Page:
David Bourget (Western Ontario)
David Chalmers (ANU, NYU)
Rafael De Clercq
Jack Alan Reynolds
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Ethics and Information Technology 3 (3):171-180 (2001)
Surveillance has become a routine, everyday occurrence ininformational societies. Many agencies have an interest in personal data, and a wide spectrum of them use searchabledatabases to classify and catalogue such data. From policingto welfare to the Internet and e-commerce, personal data havebecome very valuable, economically and administratively. Whilequestions of privacy are indeed raised by such surveillance,the processes described here have as much to do with social sorting,and thus present new problems of automated categorization of datasubjects. Privacy and data protection measures do address someof the questions raised, but they tend to be limited to individualisticreadings of the situation, and not to consider issues of fairnessand equality. An ethics for everyday surveillance is proposed thatconsiders personhood as central, but highlights its social andembodied dimensions. Reductionism of practice and of analysisis thus avoided as the face comes to the fore. Hence the title.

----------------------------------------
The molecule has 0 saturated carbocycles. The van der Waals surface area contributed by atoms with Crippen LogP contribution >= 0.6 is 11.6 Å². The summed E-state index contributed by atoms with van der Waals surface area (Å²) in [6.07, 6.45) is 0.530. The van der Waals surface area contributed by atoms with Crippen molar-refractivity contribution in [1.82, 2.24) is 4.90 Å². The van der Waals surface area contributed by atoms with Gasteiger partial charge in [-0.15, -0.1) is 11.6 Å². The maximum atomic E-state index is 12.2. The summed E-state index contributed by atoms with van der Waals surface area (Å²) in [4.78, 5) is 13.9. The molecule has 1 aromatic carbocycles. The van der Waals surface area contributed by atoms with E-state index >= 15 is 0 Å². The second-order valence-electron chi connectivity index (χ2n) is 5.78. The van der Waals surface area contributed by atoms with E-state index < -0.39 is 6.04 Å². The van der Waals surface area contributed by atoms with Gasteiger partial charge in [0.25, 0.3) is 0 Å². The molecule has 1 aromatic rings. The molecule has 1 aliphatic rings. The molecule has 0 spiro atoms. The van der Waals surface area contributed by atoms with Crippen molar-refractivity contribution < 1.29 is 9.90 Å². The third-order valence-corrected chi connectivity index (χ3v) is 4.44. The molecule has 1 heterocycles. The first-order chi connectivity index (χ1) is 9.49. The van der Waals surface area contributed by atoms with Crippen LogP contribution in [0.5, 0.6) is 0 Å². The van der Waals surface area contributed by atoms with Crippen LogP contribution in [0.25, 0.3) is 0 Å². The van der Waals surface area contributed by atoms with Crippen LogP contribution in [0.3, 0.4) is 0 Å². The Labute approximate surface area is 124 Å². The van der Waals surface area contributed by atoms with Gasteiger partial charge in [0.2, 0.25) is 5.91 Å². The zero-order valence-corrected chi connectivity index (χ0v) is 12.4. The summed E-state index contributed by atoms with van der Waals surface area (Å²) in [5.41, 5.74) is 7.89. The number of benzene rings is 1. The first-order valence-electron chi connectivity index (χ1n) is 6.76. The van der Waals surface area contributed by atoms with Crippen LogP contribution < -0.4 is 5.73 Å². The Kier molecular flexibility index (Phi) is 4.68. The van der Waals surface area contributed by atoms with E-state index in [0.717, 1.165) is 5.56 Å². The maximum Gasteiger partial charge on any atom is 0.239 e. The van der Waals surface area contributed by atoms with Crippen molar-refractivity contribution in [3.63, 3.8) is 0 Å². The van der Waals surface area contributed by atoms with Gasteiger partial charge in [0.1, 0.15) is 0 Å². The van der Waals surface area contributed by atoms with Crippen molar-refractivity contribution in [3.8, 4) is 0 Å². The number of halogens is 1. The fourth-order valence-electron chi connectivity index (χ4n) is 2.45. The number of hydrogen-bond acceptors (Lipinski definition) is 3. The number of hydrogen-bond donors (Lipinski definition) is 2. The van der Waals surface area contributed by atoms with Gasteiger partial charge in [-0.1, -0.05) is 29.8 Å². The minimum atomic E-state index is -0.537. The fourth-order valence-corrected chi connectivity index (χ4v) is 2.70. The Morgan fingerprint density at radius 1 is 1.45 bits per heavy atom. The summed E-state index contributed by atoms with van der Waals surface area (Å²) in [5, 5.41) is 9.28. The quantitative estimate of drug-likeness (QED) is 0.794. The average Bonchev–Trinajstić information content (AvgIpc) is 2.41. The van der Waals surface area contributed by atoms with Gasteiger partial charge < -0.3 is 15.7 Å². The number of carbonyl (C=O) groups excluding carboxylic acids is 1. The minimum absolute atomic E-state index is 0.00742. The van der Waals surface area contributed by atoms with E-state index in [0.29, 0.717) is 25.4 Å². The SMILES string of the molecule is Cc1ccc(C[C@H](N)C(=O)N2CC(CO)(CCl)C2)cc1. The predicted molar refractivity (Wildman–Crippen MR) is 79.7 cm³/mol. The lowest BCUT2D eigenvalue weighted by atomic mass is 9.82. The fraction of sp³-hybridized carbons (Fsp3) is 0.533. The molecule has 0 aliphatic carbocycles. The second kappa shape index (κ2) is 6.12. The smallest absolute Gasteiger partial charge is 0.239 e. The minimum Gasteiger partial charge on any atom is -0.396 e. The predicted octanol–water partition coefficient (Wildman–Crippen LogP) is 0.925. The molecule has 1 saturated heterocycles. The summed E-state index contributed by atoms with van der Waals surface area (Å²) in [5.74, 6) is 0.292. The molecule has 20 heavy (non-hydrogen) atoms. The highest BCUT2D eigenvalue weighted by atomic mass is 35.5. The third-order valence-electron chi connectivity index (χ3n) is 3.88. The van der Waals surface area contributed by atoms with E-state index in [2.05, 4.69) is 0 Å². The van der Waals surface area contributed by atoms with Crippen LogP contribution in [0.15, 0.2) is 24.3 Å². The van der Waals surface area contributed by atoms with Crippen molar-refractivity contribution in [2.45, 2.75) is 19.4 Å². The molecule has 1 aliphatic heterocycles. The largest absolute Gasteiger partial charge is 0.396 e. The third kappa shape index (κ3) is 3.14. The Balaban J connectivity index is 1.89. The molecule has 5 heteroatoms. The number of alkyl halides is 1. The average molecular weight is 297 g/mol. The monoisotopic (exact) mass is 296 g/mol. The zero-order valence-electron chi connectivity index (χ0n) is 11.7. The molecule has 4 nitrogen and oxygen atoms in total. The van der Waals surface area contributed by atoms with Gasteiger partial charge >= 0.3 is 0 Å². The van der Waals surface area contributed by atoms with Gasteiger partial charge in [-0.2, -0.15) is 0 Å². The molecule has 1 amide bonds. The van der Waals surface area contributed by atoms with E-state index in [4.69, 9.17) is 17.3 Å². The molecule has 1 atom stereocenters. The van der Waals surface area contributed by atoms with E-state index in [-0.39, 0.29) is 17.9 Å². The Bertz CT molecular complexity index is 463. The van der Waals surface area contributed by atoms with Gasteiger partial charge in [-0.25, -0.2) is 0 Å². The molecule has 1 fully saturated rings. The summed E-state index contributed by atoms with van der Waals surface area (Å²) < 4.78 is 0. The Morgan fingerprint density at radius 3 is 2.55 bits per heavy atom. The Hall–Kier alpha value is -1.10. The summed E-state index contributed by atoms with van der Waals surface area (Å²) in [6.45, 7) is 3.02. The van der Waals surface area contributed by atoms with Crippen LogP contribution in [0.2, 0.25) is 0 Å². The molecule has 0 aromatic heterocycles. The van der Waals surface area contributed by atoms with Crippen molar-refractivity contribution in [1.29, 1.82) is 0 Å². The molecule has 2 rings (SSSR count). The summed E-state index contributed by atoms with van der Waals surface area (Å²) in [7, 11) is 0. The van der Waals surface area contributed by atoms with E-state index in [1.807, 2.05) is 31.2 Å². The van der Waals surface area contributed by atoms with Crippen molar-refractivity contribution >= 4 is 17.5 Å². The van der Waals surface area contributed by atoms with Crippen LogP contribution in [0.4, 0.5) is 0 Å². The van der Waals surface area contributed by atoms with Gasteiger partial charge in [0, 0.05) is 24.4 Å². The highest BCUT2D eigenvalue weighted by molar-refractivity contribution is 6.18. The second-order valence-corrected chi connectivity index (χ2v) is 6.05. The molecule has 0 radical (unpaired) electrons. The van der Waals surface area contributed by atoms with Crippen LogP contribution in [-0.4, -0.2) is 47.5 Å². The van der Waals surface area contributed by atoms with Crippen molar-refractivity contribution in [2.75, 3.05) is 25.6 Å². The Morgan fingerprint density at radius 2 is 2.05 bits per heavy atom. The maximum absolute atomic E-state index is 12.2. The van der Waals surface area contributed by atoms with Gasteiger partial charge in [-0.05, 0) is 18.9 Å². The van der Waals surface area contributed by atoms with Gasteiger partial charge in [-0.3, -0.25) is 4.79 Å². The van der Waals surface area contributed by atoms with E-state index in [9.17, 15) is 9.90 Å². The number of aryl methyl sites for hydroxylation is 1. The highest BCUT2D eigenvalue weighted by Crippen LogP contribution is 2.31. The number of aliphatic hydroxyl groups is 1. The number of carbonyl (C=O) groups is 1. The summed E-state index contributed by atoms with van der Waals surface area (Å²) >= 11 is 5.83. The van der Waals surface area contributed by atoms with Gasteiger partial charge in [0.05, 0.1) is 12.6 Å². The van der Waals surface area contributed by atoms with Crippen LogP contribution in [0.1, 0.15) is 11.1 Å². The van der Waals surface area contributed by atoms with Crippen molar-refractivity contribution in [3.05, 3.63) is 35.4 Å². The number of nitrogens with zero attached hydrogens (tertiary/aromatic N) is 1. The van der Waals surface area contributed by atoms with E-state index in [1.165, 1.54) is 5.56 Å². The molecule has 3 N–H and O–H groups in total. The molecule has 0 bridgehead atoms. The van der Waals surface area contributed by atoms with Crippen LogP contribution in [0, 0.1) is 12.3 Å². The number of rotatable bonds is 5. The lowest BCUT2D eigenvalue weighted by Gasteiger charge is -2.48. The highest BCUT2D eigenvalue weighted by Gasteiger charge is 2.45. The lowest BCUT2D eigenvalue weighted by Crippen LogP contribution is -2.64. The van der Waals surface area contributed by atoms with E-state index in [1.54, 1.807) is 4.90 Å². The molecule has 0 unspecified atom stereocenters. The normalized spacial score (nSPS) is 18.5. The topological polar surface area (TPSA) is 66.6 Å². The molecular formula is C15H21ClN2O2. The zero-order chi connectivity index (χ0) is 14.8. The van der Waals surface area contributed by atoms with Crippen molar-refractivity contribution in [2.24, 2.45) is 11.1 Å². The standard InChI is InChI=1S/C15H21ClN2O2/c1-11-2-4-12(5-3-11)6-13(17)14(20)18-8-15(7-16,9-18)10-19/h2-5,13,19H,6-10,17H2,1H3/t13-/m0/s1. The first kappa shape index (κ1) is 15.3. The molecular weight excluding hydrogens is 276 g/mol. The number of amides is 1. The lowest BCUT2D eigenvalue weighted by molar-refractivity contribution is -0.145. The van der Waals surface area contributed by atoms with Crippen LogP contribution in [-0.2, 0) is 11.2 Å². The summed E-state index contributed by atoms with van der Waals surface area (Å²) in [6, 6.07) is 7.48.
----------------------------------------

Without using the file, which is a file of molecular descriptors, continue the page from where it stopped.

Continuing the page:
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Riikka Vuokko (2008). Surveillance at Workplace and at Home: Social Issues in Transforming Care Work with Mobile Technology. Journal of Information, Communication and Ethics in Society 6 (1):60-75.
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